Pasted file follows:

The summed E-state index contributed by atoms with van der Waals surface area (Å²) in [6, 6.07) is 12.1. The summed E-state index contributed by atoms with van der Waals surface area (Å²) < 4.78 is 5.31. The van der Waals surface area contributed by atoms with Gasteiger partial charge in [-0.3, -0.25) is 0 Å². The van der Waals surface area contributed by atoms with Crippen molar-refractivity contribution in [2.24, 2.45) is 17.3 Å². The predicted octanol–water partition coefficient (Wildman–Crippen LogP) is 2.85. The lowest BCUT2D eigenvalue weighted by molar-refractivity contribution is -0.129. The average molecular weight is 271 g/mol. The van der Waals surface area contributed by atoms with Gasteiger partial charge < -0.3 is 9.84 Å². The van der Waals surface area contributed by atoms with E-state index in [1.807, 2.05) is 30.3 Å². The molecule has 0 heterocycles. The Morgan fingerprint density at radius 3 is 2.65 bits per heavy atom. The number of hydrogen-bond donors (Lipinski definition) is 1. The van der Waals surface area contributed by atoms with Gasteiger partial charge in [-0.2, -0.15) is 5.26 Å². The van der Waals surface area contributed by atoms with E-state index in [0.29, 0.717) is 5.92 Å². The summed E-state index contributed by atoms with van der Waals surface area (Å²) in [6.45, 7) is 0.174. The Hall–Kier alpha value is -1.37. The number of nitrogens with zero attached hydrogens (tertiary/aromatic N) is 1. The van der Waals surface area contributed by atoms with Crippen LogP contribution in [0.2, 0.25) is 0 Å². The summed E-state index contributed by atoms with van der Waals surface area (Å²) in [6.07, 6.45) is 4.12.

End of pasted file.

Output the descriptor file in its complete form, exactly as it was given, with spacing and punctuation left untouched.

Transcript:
The summed E-state index contributed by atoms with van der Waals surface area (Å²) in [6, 6.07) is 12.1. The summed E-state index contributed by atoms with van der Waals surface area (Å²) < 4.78 is 5.31. The van der Waals surface area contributed by atoms with Gasteiger partial charge in [-0.3, -0.25) is 0 Å². The van der Waals surface area contributed by atoms with Crippen molar-refractivity contribution in [2.24, 2.45) is 17.3 Å². The predicted octanol–water partition coefficient (Wildman–Crippen LogP) is 2.85. The lowest BCUT2D eigenvalue weighted by molar-refractivity contribution is -0.129. The average molecular weight is 271 g/mol. The van der Waals surface area contributed by atoms with Gasteiger partial charge < -0.3 is 9.84 Å². The van der Waals surface area contributed by atoms with E-state index in [1.807, 2.05) is 30.3 Å². The molecule has 0 heterocycles. The Morgan fingerprint density at radius 3 is 2.65 bits per heavy atom. The number of hydrogen-bond donors (Lipinski definition) is 1. The van der Waals surface area contributed by atoms with Gasteiger partial charge in [-0.2, -0.15) is 5.26 Å². The van der Waals surface area contributed by atoms with E-state index in [0.29, 0.717) is 5.92 Å². The summed E-state index contributed by atoms with van der Waals surface area (Å²) in [6.45, 7) is 0.174. The Hall–Kier alpha value is -1.37. The number of nitrogens with zero attached hydrogens (tertiary/aromatic N) is 1. The van der Waals surface area contributed by atoms with Crippen LogP contribution in [0.2, 0.25) is 0 Å². The summed E-state index contributed by atoms with van der Waals surface area (Å²) in [6.07, 6.45) is 4.12.